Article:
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Church of Ireland Synod makes ecumenical history
According to a gleeful report in the latest edition of the Irish Catholic, the Church of Ireland has made ecumenical history - in more ways than one!

The Synod’s annual eucharistic service on May 10th was addressed for the first time by the leader of Irish Roman Catholicism. Moreover, Archbishop Sean Brady, being a Cardinal, became the first ‘Red Hat’ to speak at the Church of Ireland Parliament. Sean Brady was full of praise for the church’s attempts at healing divisions, combating sectarianism, and particularly in its implementation of their Hard Gospel project. He also said, “The last millennium saw great divisions in the unity of the Church - the body of Christ. Many now dare to hope, and I am one of them, that this millennium will see the great healing of those wounds.”

Abp Harper annoyed

As I wrote last time the original plans for the service envisaged various groups, including the Church of Ireland’s own gay rights lobbyists, Changing Attitude Ireland, taking part. This controversial service of inclusivity was dropped after opposition (see last BCN). In a radio interview Archbishop Harper was unable to hide his annoyance at being thwarted in this way. A more traditional service was then promised. Now we see what that meant - Rome to the fore!

Disclaimer on 39 Articles

The second bit of ecumenical history was in the passing of a special Bill, together with an amendment, stating that in any further printing of the Book of Common Prayer, a declaration by the Church would be inserted immediately preceding the 39 Articles. Part of the Declaration reads, “The Church of Ireland now acknowledges that historic documents often stem from periods of deep separation between Christian Churches ... It regrets words written in another age and in another context should be used in a manner hurtful to, or antagonistic towards, other Christians.” The amendment states. “the tone and tenor of the language of the negative statements towards other Christians should not be seen as representing the spirit of this Church today”.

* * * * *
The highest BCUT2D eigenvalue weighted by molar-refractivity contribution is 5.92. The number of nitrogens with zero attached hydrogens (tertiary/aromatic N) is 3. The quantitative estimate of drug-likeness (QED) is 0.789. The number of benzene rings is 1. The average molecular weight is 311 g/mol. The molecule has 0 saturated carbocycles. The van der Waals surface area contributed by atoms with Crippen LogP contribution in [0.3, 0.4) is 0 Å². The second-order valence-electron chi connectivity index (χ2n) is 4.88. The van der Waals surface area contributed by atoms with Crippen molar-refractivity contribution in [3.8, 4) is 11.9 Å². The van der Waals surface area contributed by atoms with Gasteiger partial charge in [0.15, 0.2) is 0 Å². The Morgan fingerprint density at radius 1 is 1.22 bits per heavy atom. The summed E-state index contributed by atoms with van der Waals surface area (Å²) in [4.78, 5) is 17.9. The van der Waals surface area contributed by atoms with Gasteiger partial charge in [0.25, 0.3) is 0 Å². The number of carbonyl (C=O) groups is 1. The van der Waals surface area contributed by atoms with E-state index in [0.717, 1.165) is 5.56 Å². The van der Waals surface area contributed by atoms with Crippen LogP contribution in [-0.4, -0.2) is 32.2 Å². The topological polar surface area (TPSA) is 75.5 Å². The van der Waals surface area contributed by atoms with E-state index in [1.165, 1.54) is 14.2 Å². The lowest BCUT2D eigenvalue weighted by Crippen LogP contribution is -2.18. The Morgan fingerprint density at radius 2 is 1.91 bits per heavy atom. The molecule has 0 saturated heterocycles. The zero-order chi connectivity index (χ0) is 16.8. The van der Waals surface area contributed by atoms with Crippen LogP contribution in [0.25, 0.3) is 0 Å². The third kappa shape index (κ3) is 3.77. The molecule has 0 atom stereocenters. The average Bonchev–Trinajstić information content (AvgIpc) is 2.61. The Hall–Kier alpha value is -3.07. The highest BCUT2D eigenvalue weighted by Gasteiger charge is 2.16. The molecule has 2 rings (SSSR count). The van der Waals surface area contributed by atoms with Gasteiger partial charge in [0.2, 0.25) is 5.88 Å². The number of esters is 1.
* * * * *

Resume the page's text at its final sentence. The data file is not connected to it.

Although, during the debate, the Church tried to persuade itself that the Bill was about language and not doctrine, the insertion is in effect a disclaimer, and strikes at the heart of Reformation truth.

HM the Queen not invited

Although a three day visit to the Province by Her Majesty the Queen and Prince Philip coincided with the start of this year’s Synod at Armagh, and rumours circulated among the delegates that there might be a surprise Royal visit - it did not happen.

Last year Irish President Mary McAleese was invited to address the Synod in Galway, and many northern Church of Ireland members were pressing for an invitation for a senior member of the Royal Family to visit this year’s Synod at Armagh - as a sign of ‘fair and just treatment in respect of both jurisdictions’ (Gazette). However it seems no such invitation went out. Following a statement from the church hierarchy that a future royal visit to the General Synod “has not been ruled in or out for the future and it remains a possibility,” an editorial in the C of I Gazette commented, ‘It is unfortunate that there is a certain ambiguity about the Church’s intentions in that official comment’.

One suspects that Archbishop Harper and Co. are far more interested in pursuing their policies of inclusivity and ecumenism than heeding the justifiable concerns of their members north of the border.

   British Church Newspaper

   by our Belfast correspondent

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